L.A. County’s New D.A. Ends Cash Bail Among Other Reforms
George Gascón, the newly inaugurated district attorney of Los Angeles County, announced several policy changes that he plans to make while in office including putting an end to cash bail, stopping prosecutors from “enhanced” prison sentences and being less harsh to low-level offenders, and ending the “three-strikes” penalties rule.
“I recognize for many this is a new path … whether you are a protester, a police officer or a prosecutor, I ask you to walk with me. I ask you to join me on this journey,” he said on Monday as he took the oath of office, the Los Angeles Times reported. “We can break the multigenerational cycles of violence, trauma and arrest and recidivism that has led America to incarcerate more people than any other nation.”
Gascón, the former San Francisco district attorney and Los Angeles Police Department assistant chief, is replacing Jackie Lacey, who he defeated last month in a contentious campaign for the office. Lacey lost the faith of voters when social justice protests targeted her for not prosecuting specific police shootings and for her “tough on crime” policies.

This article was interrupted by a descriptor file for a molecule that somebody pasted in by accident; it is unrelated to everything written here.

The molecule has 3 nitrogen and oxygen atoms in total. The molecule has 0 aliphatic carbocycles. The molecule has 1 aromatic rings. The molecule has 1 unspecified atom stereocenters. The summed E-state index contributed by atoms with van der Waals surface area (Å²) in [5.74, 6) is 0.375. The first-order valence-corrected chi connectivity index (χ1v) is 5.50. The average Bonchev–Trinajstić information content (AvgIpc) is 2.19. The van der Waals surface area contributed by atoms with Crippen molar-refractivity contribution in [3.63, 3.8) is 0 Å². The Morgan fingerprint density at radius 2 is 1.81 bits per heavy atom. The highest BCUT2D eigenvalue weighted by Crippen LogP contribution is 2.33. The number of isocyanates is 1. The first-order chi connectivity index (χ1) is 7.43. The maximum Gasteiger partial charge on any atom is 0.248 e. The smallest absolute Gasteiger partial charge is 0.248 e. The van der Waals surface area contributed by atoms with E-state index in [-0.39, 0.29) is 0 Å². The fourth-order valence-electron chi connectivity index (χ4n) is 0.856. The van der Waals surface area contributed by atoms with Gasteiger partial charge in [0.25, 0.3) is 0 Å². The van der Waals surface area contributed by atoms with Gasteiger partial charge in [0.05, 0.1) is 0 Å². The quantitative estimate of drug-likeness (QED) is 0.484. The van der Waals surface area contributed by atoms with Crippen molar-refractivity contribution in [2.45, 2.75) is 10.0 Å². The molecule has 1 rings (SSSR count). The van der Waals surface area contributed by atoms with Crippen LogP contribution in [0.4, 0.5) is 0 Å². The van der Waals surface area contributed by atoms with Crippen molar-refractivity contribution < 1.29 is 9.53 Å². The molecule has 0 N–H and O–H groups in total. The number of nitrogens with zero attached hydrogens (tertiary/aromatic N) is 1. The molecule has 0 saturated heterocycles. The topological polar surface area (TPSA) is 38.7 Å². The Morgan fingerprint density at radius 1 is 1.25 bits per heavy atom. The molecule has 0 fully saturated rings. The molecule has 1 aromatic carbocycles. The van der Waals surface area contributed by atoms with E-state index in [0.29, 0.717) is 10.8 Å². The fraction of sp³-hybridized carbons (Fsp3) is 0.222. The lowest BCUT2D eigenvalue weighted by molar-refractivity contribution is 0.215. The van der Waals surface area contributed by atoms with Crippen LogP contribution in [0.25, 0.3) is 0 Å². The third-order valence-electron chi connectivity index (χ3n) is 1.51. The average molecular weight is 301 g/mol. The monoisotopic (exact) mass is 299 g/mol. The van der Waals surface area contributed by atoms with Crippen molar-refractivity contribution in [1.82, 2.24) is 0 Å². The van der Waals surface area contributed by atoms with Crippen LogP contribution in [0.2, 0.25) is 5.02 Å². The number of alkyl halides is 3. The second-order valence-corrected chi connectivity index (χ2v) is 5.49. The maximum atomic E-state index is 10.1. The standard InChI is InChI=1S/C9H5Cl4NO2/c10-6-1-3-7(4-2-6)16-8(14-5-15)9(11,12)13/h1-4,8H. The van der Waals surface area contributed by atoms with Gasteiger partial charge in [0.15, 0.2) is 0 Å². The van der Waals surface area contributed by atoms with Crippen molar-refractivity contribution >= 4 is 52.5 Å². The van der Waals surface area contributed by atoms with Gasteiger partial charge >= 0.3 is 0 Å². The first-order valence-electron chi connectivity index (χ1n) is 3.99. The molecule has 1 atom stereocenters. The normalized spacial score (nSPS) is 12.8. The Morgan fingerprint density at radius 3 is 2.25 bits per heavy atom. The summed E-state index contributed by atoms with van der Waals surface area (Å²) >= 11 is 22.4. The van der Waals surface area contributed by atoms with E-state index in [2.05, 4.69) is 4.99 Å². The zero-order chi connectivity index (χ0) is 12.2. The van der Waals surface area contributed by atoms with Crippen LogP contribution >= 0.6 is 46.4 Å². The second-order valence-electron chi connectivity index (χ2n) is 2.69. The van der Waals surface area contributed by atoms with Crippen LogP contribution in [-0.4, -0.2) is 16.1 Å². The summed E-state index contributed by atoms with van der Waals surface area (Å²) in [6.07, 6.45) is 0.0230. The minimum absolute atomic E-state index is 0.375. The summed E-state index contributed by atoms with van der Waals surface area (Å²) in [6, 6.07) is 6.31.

The new D.A. said he will reopen four of those police shooting cases and will create a use-of-force review board for the purposes of investigating the killings going back to 2012. Families of those killed will be able to consult with his office just like other crime victims.
In a thread of posts on Twitter, Gascón recounted his past experience as a police officer and how it has informed his viewpoint as a district attorney.
Gascón went on to say the new policies would be applied retroactively and as many as 20,000 people, who are currently incarcerated, will be eligible for resentencing consideration. He also pledged to end death penalty prosecutions from his office, diverting first-time low-level offenses into public services and ending the requirement for crime victims to testify in order to receive victim services.